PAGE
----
USGS To Set Off Multiple Blasts Along Hayward Fault To Study Seismic Connections

OAKLAND (KPIX) — Research scientists with the U.S. Geological Survey have come up with a bang-up experiment to see if the Hayward Fault has dangerous connections to other East Bay faults.

They’re drilling 24 holes, 20- to 30 feet deep in the fault zone, and will set off explosive charges in them to produce a seismic wave that will bounce off the Hayward Fault trace deep underground.

Five hundred sensors will record the resulting reflections.

“This will essentially give us a 3-D ultrasound image of the subsurface,” said Dr. Rufus Catchings, a USGS research geophysicist.

Seismologists would like to know if the Hayward Fault is connected to the nearby Chabot Fault and, if so, how much energy might be transferred between them.

“If these faults are connected, for example, our existing models that we use to make shake maps may not be accurate,” Dr. Catchings said.

The explosions are planned to be set off in about a week and will happen at night. One neighbor who spoke to KPIX wasn’t bothered at all by either the blasting or the possibility of triggering an actual earthquake.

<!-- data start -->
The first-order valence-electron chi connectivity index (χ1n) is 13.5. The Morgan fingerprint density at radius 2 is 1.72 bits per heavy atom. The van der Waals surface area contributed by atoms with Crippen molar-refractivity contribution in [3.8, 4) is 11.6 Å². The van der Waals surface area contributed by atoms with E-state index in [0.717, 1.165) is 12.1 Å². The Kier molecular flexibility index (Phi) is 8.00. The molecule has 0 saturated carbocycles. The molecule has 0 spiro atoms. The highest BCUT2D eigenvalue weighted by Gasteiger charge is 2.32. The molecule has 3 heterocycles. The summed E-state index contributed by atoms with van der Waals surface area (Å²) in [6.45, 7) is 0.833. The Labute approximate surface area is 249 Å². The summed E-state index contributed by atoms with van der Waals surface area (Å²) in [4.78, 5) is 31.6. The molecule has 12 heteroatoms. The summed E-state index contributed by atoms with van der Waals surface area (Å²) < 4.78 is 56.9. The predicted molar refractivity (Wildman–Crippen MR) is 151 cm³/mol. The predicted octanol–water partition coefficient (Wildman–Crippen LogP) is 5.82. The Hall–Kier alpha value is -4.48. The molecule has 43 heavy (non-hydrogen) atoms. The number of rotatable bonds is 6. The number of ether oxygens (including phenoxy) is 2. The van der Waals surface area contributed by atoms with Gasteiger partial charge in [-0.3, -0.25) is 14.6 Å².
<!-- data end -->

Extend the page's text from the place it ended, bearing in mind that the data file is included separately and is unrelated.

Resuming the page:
“Earthquakes are not a big deal for me, I mean they just come and sometimes I feel them and sometimes I don’t,” said Esther Taylor-Joseph. “I think it’s exciting! I think it’s nice that they’re tracking the movement.”

Comments

One Comment

  1. ERICH says:

    Is this a repeat spoof from 04/01?
    Someone employed by the FED wants to go exploding bombs to see how the earth will react?
    In the Bay Area?
    *
    Could be secessionists in disguise, well it could!
    *
    It could be little Jimmy & Joy Trying to figure out a fun way to get rid of the WWII depth charges they found on a scuttled destroyer up North a piece.
    *
    Could not, could, not, could, not;;;;;;THWACK! MOM!!!!!! Joy hit me!
    *
    Now boys it is a beautiful night go out and play in the back
    *
    Someone tell me I miss read this article or that I am having bad dream please . .

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